Creating Good Jobs in the Catering Sector

This research project explored employees’ experiences of job quality in the hospitality and catering sector within a UK university following the introduction of a new apprenticeship programme created in response to the UK Government’s Apprenticeship Levy.

This Lord Alliance-funded longitudinal case study adopted a broader definition of job quality to include subjective personal definitions of job quality as well as objective measures including pay, hours, contracts and training. The impact of a new apprenticeship programme introduced in response to the UK Government’s Apprenticeship Levy allowed a detailed analysis of the contradictory relationship between increased training and job quality.

people working in a professional kitchen

The research found that apprenticeship training continues to be tied to notions of a standard working week with day release for training activities. This does not match the working time reality of many hospitality staff, who are often women who work split shifts and have care responsibilities at home. This created increased work-life conflict and work intensification for some employees leading to a deterioration in their subjective job quality. However, the training also helped many employees build confidence at work and develop new work orientations and aspirations which were not immediately apparent to them in the early stages of their training.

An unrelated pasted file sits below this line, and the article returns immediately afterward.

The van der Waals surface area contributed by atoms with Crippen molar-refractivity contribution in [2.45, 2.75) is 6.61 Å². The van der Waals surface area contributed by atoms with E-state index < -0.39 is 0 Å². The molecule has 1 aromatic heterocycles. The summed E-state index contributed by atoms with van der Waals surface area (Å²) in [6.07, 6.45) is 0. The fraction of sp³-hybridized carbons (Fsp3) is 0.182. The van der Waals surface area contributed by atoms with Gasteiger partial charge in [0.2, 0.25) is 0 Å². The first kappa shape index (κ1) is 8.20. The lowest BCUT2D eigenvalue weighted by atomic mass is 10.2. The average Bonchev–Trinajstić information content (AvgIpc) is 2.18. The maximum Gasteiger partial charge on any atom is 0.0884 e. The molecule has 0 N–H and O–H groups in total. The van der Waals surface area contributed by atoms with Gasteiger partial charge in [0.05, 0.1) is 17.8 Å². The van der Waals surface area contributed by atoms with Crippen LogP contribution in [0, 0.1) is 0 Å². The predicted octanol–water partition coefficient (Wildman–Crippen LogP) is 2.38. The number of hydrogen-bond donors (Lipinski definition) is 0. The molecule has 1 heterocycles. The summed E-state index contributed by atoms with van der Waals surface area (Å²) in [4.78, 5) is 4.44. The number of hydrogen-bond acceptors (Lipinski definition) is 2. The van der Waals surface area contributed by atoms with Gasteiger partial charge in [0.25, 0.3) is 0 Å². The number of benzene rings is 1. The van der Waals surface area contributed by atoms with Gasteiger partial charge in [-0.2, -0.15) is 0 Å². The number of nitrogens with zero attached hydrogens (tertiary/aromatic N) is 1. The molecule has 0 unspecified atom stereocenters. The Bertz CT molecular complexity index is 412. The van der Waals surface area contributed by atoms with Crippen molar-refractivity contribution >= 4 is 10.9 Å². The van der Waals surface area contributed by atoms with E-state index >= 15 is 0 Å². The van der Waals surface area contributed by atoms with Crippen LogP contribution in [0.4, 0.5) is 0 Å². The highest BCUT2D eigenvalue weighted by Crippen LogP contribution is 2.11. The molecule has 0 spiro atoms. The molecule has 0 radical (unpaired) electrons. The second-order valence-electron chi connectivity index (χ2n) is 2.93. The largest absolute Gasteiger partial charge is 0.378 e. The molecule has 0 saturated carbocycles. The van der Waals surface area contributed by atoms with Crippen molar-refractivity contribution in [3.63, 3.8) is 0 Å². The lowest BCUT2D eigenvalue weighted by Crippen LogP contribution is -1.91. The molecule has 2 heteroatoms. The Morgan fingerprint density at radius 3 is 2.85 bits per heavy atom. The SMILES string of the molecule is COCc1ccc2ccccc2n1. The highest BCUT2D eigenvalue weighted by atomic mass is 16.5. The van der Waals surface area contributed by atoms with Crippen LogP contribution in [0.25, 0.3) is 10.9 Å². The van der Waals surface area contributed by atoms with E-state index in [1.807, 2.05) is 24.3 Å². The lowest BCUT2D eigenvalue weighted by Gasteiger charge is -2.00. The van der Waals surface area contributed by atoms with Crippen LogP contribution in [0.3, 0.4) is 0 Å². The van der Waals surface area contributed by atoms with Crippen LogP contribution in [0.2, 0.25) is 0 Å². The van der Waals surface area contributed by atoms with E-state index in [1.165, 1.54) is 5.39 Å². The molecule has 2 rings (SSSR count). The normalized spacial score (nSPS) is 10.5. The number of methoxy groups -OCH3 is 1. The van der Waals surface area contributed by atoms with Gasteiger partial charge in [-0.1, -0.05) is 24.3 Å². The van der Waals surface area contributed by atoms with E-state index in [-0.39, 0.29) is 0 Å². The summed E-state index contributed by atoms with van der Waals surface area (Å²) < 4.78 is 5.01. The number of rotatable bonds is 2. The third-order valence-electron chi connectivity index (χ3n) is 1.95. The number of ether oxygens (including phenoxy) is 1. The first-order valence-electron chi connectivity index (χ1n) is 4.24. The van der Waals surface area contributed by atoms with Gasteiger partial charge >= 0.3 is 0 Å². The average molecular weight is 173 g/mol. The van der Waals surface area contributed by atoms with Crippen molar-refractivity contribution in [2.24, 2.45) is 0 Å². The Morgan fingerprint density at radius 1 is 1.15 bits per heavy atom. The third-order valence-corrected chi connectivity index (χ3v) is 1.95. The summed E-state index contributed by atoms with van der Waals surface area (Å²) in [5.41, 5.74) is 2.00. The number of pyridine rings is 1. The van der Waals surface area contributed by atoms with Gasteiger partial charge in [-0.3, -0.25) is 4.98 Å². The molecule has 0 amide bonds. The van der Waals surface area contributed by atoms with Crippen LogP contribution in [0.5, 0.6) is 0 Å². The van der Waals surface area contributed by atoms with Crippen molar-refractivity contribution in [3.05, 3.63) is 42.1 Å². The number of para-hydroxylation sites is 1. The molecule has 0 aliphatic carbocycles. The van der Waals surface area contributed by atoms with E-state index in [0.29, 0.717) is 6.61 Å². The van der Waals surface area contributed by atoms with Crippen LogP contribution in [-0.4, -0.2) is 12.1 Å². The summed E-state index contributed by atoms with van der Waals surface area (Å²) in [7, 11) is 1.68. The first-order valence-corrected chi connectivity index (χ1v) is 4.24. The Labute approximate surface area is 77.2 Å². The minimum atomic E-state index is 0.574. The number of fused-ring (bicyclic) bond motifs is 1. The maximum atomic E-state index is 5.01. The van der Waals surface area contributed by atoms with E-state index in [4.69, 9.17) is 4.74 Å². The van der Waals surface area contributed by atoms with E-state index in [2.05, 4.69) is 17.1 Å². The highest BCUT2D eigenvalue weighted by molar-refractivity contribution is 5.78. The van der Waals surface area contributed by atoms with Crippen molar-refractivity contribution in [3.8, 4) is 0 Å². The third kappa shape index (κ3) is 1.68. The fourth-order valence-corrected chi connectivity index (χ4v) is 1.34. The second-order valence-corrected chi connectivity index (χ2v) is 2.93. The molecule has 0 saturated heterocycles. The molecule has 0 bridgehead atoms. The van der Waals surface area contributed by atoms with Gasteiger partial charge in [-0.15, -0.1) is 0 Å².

Research outputs include:

  • a toolkit developed to support line managers of hospitality and catering employees in the higher education sector who are interested in pursuing apprenticeship training.
  • a set of case studies based on employee experiences that highlight a range of issues, and the personal benefits and challenges, when employees take on the apprenticeship at different stages of the life course.
  • a free smartphone app to help workplace mentors support and keep in touch with catering and hospitality apprentices through their apprenticeship study. The app can be accessed by scanning the QR code below or clicking the link for your device.
   

   
  Application developed in partnership with the Research IT Mobile Development Service (MDS) at The University of Manchester

Project team members

  • Gail Hebson (PI)
  • Clare Mumford (research associate)


Further information